Questions about purchasing bicycles and parts
6 posts • Page 1 of 1
I have an entry level Scott bike, i took it for a service and they have recommended i get the chain replaced as it has stretched... They also think other parts will need to be replaced if they upgrade chain... Could cost $200+ i wondered if anyone knows of cheaper ways to upgrade chain... Or do i call it al day and replace bike (worth c $600)
Ps any advice on skilling up on bike maintenance/servicing greatly appreciated
with a few tools, a few youtube videos you can replace a chain and a cassette for about half that
chain breaker. this will allow you to break a chain and then press a pit in the new one (after breaking it to the right length). these can cost as little as $10
if you want to do the cassette as well, you'll need:
cassette lock ring tool
you can buy these as a pair for as little as $20
replacement chains start from $8
cassettes start around the $40 mark
Hi Vanessa & welcome to the forums. Replacing a chain is so easy, even I can do it
What needs to be replaced depends on how much the chain has "stretched" - if it is just the chain, you should be able to pick one up online for less than $20 + postage. If your chain has stretched more than 1/8" over 12" then you will need a new cassette (the gears at the back). I expect it would cost a lot less than $200 unless there is something significantly wrong.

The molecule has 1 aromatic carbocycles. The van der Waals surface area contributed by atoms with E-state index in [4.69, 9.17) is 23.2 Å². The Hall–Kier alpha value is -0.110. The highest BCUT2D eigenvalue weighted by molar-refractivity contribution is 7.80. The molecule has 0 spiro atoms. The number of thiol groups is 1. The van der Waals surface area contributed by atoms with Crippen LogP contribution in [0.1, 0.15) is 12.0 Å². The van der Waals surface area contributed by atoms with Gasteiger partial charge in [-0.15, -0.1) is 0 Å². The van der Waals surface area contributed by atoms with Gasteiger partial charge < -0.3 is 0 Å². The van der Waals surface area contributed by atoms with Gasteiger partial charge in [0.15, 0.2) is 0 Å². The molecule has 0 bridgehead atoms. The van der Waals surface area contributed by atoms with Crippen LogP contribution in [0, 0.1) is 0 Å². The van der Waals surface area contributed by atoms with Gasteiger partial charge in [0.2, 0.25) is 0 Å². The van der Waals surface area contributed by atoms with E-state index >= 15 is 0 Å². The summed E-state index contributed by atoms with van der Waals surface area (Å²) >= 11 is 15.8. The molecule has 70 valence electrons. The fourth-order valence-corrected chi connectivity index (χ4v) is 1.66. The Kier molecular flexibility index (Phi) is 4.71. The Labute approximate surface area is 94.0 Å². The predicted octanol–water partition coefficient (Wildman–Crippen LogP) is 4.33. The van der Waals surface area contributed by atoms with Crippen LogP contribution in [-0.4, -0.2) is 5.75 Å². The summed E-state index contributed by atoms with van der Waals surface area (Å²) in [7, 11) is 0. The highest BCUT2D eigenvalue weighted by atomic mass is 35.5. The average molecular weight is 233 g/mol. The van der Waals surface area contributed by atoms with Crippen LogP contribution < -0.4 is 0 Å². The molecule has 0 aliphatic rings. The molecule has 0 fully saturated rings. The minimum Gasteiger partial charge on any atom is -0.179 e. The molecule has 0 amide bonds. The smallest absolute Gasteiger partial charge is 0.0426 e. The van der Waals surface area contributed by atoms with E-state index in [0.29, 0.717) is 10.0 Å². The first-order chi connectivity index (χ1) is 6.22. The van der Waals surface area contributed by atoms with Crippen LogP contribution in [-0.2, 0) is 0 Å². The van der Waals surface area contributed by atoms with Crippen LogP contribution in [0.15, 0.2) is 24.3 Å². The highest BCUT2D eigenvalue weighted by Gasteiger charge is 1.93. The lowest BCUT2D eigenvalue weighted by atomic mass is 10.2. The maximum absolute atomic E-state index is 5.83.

Your first port of call should be to do some reading - I would recommend the late sheldon brown in general and the page on chains in particular. Even if you don't want to learn how to do it yourself, at least you will be more aware of what needs to be done, so that no-one pulls a swifty on you.
If you do want learn to do it, like I said it is not hard. Plenty of helpful advice on here. You will however need a few basic tools - a chain tool being the most obvious one.
Or you could do a course, such as the Free Bicycle Maintenance Course run by the City of Sydney would be a good place to start. Lots of bicycle user groups & clubs also run courses to help people learn.
+1 If you do nothing else, scroll down and read the measuring chains section, buy a steel rule (from Bunnings < $10) and check it yourself.
As another check, you haven't said how far you've ridden the bike, but it's not unreasonable for a chain to last 3000 km, and a cassette to go double that (assuming you change the chain at the right time).
Somebody has to do something, and it's just incredibly pathetic that it has to be us -Jerry Garcia
If like me you keep stuffing up and leaving the chain on too long you can (for XT / XTR cassettes at least) get replacement cogs for the ones that the new chain skips on.
If u haven't ridden much, it's unlikely u need to replace the cassette / cog. A KMC chain is great because it lets u remove it and put it back easily. Most portable bike tools come with a chain breaker (works by pushing the tiny pin on the chain out)
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